And in those moments, even people who love their jobs may have trouble pushing themselves to work at their highest capabilities.
On Quora, people discussed the question: " How can I motivate myself to work hard ?" Here's what they suggested:
1. Convince yourself you want to do it.
One of the easiest things you can do to motivate yourself is to think of the work you're about to do as not being so hard, after all.
Quora user Marie Stein does this by focusing not on how difficult it will be to achieve her goals but on how good she will feel about her work once it is done.
"Make hard look easy," Stein writes. "I like that challenge. I like being the kind of person who is capable of that."
2. Take control.
While it's easy to be overwhelmed by various personal and professional responsibilities, you can help yourself stay focused by keeping in mind that, at the very least, you are in control of your own actions.
Quora user Brian Roemmele encourages people to own every moment.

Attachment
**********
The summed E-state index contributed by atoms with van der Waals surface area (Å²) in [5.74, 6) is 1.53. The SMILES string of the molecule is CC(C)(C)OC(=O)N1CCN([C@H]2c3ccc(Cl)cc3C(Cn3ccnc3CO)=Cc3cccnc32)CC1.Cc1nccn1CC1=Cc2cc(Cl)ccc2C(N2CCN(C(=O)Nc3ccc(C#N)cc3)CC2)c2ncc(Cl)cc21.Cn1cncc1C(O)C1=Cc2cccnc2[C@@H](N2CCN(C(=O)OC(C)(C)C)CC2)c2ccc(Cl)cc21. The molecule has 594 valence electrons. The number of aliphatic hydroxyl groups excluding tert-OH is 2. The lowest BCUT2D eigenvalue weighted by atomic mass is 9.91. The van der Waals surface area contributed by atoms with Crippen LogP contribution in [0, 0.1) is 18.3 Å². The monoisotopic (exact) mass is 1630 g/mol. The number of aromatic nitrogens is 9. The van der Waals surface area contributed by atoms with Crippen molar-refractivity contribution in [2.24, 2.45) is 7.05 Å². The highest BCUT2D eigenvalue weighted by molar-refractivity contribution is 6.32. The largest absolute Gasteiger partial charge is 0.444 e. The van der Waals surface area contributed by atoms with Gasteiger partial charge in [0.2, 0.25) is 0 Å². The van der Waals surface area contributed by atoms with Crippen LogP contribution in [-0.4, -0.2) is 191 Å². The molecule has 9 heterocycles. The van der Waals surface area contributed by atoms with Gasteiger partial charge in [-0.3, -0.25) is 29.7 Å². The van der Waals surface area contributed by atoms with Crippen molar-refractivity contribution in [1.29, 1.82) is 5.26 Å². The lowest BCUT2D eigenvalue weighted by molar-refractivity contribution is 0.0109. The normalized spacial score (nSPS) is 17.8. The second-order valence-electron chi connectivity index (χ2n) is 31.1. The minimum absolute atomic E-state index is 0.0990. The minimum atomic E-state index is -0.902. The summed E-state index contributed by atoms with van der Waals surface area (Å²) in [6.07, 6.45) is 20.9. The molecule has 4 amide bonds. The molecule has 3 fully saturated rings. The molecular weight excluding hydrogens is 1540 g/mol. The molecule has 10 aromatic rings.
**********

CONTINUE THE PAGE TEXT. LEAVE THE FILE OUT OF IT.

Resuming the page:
"You are in full control of this power," Roemmele writes. "In your hands you, can build the tallest building and in your hands you can destroy the tallest buildings."
3. Surround yourself with other people who are working hard.
No man (or woman!) is an island. In order to pursue your goals with everything you have, it's helpful to be around other people who are working just as hard.
Whether it's coworkers who inspire you on the job or a group of like-minded friends you meet up with afterwards, it's important to have peers who push you to succeed.
"The saying goes, you're the average of the 5 people you hang out with most — so surround yourself with HARD workers!" says Quora user Bud Hennekes . "Who do you know that is going places? Start hanging around them."
4. Break up your tasks into smaller tasks.
"Break your hard work into component parts; it makes it easier to see where the obstacles are so you can be prepared to overcome them," Marie Stein writes .
Indeed, it's important not only to identify these small tasks, but to pat yourself on the back when you complete them.
"Small wins can appear incremental and rather trivial, but they can boost inner work life tremendously," writes Quora user Gerard Danford . "Furthermore, small wins can accumulate into big breakthroughs."
5. Stay focused.
It's difficult to motivate yourself to keep working if you're not able to concentrate on the task at hand.
Quora user MaRina Abaza recommends limiting your exposure to outside distractions by letting people know you won't always be available to immediately respond to texts, emails, and instant messages.